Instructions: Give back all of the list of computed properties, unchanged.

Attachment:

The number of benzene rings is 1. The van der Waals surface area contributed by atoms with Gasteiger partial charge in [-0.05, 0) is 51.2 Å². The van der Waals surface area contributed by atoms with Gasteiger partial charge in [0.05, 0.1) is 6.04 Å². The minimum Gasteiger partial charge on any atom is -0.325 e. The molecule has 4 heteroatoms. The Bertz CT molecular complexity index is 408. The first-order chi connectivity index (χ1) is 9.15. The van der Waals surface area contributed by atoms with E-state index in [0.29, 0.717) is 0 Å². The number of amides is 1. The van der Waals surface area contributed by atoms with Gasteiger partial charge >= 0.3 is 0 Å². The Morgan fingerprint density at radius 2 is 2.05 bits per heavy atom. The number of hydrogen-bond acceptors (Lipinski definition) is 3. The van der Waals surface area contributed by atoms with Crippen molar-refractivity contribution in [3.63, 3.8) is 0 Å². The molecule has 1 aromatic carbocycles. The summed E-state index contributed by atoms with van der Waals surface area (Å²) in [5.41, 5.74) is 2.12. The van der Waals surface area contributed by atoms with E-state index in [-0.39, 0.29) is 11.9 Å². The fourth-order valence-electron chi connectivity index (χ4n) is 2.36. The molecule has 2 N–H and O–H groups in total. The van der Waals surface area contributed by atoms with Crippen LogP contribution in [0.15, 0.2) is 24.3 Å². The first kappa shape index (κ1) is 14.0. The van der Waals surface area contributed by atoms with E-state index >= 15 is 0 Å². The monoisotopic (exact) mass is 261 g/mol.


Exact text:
The number of benzene rings is 1. The van der Waals surface area contributed by atoms with Gasteiger partial charge in [-0.05, 0) is 51.2 Å². The van der Waals surface area contributed by atoms with Gasteiger partial charge in [0.05, 0.1) is 6.04 Å². The minimum Gasteiger partial charge on any atom is -0.325 e. The molecule has 4 heteroatoms. The Bertz CT molecular complexity index is 408. The first-order chi connectivity index (χ1) is 9.15. The van der Waals surface area contributed by atoms with E-state index in [0.29, 0.717) is 0 Å². The number of amides is 1. The van der Waals surface area contributed by atoms with Gasteiger partial charge >= 0.3 is 0 Å². The Morgan fingerprint density at radius 2 is 2.05 bits per heavy atom. The number of hydrogen-bond acceptors (Lipinski definition) is 3. The van der Waals surface area contributed by atoms with Crippen molar-refractivity contribution in [3.63, 3.8) is 0 Å². The molecule has 1 aromatic carbocycles. The summed E-state index contributed by atoms with van der Waals surface area (Å²) in [5.41, 5.74) is 2.12. The van der Waals surface area contributed by atoms with E-state index in [-0.39, 0.29) is 11.9 Å². The fourth-order valence-electron chi connectivity index (χ4n) is 2.36. The molecule has 2 N–H and O–H groups in total. The van der Waals surface area contributed by atoms with Crippen LogP contribution in [0.15, 0.2) is 24.3 Å². The first kappa shape index (κ1) is 14.0. The van der Waals surface area contributed by atoms with E-state index >= 15 is 0 Å². The monoisotopic (exact) mass is 261 g/mol.